Why do we see someone moving from the left to the right in an Ames room as literally getting bigger? The reason is because, even though the person is getting closer to us, the room has been specially constructed to hide the fact that the far left hand corner is further from us than the far right hand corner. The room has been constructed to fool our visual system into thinking the two corners of the room are the same distance from us. If the two corners are treated by the visual system as being the same distance from us, then when someone walks from the left to the right (and their retinal image gets much bigger because the person is actually also getting closer to us) our visual system will interpret the change in retinal image size as a change in the object's actual size.
A related effect occurs in a number of classic visual illusions. All these illusions operate by tricking the visual system into judging two objects that are, in fact, the same distance from us, as if one of the objects was actually further from us than the other object. For example, in the first illusion below, the three cylinders are actually all the exact same size. They are also the exact same distance from your eyes (they are all on the flat surface of your computer screen). Why, then, does the rightmost cylinder look to be the largest of the three cylinders and the leftmost cylinder appear to be small than the other cylinders?
The reason is because the lines in the picture trick your visual system into judging that the cylinders are at different distances from you (leftmost closest, rightmost furthest away). Because the retinal images corresponding to the three cylinders are exactly the same size, if one of the cylinders is judged by our distance perception system as being furthest away, that cylinder will also be perceived to be largest.
An identical explanation can be used to explain the Ponzo (or train tracks) illusion and the Muller-Lyer illusion. In the Ponzo illusion on the left, the two horizontal lines are actually identical in length. Most people see the top line as bigger, because the diagonal lines trick your visual system into treating the top line as being further away. Similarly, in the Muller-Lyer illusion on the right, the two lines are identical in length. The arrowheads at the ends of the lines, however, trick your visual system into treating the vertical line on the right as if it were further away, and therefore you perceive the line on the right as being bigger.
The following pictures were taken on the salt flats of Boilivia. Because of the wide expanse of uniform whiteness, the area is lacking in many of the monocular depth cues that our visual system uses for locating objects in depth. As a result, it is possible to take pictures that create odd illusions of size and location.
The first picture is a picture of a cup. It looks to be of normal size, and it really is of normal size.
Now look below.
Now the cup looks big enough to hold a person. Can you figure out the secret of the illusion? The next few pictures should help.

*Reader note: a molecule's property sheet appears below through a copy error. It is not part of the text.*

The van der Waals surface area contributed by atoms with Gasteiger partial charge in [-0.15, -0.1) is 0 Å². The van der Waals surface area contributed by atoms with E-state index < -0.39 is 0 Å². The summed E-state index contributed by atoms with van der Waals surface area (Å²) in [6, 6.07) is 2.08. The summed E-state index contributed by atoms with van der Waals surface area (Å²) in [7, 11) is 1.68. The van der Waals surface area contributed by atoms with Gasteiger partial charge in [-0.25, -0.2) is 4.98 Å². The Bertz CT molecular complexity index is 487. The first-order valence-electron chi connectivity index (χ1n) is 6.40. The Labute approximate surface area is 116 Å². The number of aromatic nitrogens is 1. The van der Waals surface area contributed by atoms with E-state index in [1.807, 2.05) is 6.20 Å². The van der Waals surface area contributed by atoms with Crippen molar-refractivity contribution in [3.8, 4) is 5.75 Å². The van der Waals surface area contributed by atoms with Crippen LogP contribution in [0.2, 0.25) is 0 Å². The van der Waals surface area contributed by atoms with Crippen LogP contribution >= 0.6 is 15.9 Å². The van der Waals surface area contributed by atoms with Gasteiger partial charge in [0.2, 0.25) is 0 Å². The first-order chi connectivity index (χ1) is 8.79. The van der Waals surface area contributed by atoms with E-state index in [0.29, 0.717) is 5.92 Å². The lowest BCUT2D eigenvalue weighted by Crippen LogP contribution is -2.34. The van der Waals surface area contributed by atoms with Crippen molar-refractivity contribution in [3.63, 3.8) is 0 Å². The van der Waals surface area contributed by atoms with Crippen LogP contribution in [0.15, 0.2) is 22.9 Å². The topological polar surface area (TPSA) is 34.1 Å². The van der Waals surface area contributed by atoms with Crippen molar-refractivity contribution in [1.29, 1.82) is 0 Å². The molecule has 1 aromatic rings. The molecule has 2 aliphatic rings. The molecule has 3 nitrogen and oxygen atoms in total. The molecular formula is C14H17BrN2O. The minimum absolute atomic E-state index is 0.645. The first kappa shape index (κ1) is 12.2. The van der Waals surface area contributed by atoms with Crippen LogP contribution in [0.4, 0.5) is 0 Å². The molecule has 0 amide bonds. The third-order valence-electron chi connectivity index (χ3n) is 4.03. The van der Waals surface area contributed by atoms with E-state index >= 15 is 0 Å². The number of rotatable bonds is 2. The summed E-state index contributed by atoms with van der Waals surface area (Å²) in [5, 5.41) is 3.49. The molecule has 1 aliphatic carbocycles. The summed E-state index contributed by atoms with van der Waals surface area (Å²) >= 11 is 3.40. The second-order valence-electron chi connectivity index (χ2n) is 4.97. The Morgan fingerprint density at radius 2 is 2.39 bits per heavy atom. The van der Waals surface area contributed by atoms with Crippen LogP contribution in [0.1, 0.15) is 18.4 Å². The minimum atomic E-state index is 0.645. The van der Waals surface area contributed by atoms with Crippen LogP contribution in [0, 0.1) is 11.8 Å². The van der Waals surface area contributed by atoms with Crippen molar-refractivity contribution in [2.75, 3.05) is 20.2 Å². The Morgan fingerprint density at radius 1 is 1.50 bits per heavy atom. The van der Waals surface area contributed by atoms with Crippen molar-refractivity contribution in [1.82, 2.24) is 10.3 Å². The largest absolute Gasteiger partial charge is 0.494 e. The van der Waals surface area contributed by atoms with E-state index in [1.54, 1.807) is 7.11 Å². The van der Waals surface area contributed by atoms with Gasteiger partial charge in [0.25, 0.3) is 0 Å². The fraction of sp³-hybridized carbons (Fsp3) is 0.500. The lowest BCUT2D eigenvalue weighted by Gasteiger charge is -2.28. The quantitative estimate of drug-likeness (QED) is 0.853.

Notice in the picture above how small the man looks who looks as if he is being eaten. That is because, in reality, he is much further away from the camera than is the man lying down, and therefore the size of his image is much smaller than that of the man lying down. Normally, when we see someone far away like this, the person does NOT look tiny. Instead, the size constancy system take distance into account, and compensates for the distance-related reduction in image size. In this picture, however, there are no good depth cues available to signal that the one person is actually much further away than the other.
In the next picture, three "little" men are balancing on the hands and head of one person of normal size.
Of course, the three "little" men are simply further away from the camera. A slightly different version of this picture is below -- but in the next picture, it is a little easier for your visual system to judge that the three standing males are further away than the kneeling male.
In this picture, if you focus on the shadows of the three standing males, you might start to see them as being further away. The shadows help locate the images closer to their real location in depth (that is, further away than the kneeling male). The shadows were electronically removed from the previous picture, and most people judge that the illusion is stronger in the previous picture. Also notice that the three standing males actually look bigger in this picture than in the previous one. That is because the three standing males are perceived as being further away in this picture than in the previous picture. As a result, the size constancy system compensates more in the second picture to create the perception that the males are larger.
The effect is also not as powerful in the next picture. Notice that the image of the man is slightly out of focus. That lack of clarity leads your visual system to tend to locate him as being further away than the pack of cigarettes.
Of course, when you are actually in the salt flats, you do not experience these kinds of illusions as much as you do with the pictures. The reason for this difference is that the pictures show the view as seen by a single un-moving eye. If you are actually there, however, you look out at each scene with two eyes (providing retinal disparity information) and you move your gaze by moving your eyes and head and body (providing motion parallax cues to the real depth relationships).